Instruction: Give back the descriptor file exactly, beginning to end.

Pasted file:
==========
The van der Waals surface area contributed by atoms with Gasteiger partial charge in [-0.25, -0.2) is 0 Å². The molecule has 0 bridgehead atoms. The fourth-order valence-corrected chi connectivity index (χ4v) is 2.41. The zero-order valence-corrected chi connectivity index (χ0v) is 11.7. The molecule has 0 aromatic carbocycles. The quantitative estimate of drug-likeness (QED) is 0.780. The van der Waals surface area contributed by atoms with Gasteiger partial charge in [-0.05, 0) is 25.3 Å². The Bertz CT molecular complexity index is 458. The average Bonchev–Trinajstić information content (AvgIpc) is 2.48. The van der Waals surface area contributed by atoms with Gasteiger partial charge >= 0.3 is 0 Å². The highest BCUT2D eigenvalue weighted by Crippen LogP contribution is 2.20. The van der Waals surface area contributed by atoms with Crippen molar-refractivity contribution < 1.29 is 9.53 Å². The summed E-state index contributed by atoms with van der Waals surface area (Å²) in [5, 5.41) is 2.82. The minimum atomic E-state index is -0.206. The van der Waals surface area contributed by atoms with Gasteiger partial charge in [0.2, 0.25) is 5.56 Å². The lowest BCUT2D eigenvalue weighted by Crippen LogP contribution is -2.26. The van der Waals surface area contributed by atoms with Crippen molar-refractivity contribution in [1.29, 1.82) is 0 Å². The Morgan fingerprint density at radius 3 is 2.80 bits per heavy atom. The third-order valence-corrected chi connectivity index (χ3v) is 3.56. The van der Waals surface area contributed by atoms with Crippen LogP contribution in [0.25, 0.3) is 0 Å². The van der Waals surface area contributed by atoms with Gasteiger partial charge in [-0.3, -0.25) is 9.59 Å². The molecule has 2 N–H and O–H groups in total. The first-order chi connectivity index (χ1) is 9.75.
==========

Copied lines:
The van der Waals surface area contributed by atoms with Gasteiger partial charge in [-0.25, -0.2) is 0 Å². The molecule has 0 bridgehead atoms. The fourth-order valence-corrected chi connectivity index (χ4v) is 2.41. The zero-order valence-corrected chi connectivity index (χ0v) is 11.7. The molecule has 0 aromatic carbocycles. The quantitative estimate of drug-likeness (QED) is 0.780. The van der Waals surface area contributed by atoms with Gasteiger partial charge in [-0.05, 0) is 25.3 Å². The Bertz CT molecular complexity index is 458. The average Bonchev–Trinajstić information content (AvgIpc) is 2.48. The van der Waals surface area contributed by atoms with Gasteiger partial charge >= 0.3 is 0 Å². The highest BCUT2D eigenvalue weighted by Crippen LogP contribution is 2.20. The van der Waals surface area contributed by atoms with Crippen molar-refractivity contribution < 1.29 is 9.53 Å². The summed E-state index contributed by atoms with van der Waals surface area (Å²) in [5, 5.41) is 2.82. The minimum atomic E-state index is -0.206. The van der Waals surface area contributed by atoms with Gasteiger partial charge in [0.2, 0.25) is 5.56 Å². The lowest BCUT2D eigenvalue weighted by Crippen LogP contribution is -2.26. The van der Waals surface area contributed by atoms with Crippen molar-refractivity contribution in [1.29, 1.82) is 0 Å². The Morgan fingerprint density at radius 3 is 2.80 bits per heavy atom. The third-order valence-corrected chi connectivity index (χ3v) is 3.56. The van der Waals surface area contributed by atoms with Crippen LogP contribution in [0.25, 0.3) is 0 Å². The van der Waals surface area contributed by atoms with Gasteiger partial charge in [-0.3, -0.25) is 9.59 Å². The molecule has 2 N–H and O–H groups in total. The first-order chi connectivity index (χ1) is 9.75.